Indonesia is now the Asian corona virus epicenter (as at 16/7) with daily case counts of 50,000+ surpassing the government’s worst-case projections in recent days. (Courtesy of Vriens and Partners)
State-owned Kimia Farma delays plan to sell Sinopharm COVID-19 vaccine following public backlash over profiteering and vaccine inequality. Government revises down year-end inoculation target amid ongoing struggles to meet daily vaccination targets and insufficient healthcare workers to administer the vaccines
Indonesia confirmed a record-high 54,517 new cases on Wednesday (July 15), surpassing the government’s worst-case scenario projection of 40,000 daily new cases. Experts now project that the crisis could peak in late July or early August with daily new infections rising to as high as 200,000. The healthcare system remains on the brink of collapse two weeks after a strict lockdown was imposed in Java and Bali, with reports of deaths at home, infected healthcare workers, and severe shortages of oxygen. The lockdown policy has been extended to 43 areas outside of Java and Bali, and authorities are considering extending such restrictions until next month. Only a cohesive lockdown policy, accompanied by strict enforcement, is likely to dampen the ongoing surge.
The state-owned pharma company Kimia Farma delayed its plan to sell COVID-19 vaccines, following public backlash over profiteering and the potential to deepen vaccine inequality among the populace. The latest fiasco has again highlighted the government’s poor crisis management and communications, and reinforced public suspicions that some government institutions are monetizing the crisis —especially in the aftermath of recent corruption cases concerning social assistance funds. Kimia Farma’sSinopharm vaccine is not part of the government’s free program, and many believe that the government will restrict the supply of free vaccines in order to boost paid vaccinations.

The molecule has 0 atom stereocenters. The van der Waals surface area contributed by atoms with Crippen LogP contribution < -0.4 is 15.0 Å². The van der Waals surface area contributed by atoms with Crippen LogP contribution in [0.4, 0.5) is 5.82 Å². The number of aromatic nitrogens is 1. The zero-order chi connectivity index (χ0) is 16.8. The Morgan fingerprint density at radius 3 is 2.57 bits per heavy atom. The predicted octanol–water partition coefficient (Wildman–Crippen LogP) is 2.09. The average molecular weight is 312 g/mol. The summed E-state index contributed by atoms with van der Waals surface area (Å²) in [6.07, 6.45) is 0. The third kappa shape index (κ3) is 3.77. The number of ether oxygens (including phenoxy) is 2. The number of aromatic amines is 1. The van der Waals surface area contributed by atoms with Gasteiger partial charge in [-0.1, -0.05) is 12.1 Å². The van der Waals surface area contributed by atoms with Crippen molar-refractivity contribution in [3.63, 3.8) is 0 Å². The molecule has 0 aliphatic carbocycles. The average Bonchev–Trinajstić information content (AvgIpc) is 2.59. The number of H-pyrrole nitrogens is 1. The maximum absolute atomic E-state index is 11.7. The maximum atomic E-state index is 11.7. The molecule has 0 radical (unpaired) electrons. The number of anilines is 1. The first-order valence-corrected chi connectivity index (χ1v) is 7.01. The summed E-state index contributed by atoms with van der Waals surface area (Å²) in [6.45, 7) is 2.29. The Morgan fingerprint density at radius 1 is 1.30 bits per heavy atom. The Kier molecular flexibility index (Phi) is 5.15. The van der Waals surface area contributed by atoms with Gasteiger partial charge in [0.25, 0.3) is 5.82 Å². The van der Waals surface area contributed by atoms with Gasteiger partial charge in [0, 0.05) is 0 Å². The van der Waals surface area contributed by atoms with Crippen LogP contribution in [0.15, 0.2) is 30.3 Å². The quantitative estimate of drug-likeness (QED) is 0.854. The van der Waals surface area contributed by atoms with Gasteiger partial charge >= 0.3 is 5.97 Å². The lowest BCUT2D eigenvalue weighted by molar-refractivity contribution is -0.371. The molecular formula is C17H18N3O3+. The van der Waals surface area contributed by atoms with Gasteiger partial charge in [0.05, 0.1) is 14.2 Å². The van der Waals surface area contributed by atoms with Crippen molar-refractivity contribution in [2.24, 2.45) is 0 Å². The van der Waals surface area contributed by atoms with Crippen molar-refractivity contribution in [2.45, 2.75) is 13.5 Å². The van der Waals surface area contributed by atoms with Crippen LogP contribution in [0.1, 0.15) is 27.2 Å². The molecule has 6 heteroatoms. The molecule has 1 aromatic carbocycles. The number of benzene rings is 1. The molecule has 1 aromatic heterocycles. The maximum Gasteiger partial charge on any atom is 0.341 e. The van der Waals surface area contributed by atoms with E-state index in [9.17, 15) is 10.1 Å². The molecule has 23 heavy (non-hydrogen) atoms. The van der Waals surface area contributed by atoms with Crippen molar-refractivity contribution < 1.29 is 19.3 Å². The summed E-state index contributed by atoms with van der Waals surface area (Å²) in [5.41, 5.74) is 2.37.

The government revised down its vaccination target for end-2021 to 181.5 million (from 202.8 million), amid ongoing struggles to meet its target of two million doses daily and insufficient health workers to administer the vaccines. Meanwhile, the government has procured 4.5 million doses of the Moderna vaccine, which it plans to use as a third dose or booster shot for health workers. It has also recently received raw materials to produce 14 million doses of the China-developed Sinovac vaccine, and an additional 3.4 million doses of the AstraZeneca vaccine through the COVAX vaccine-sharing facility.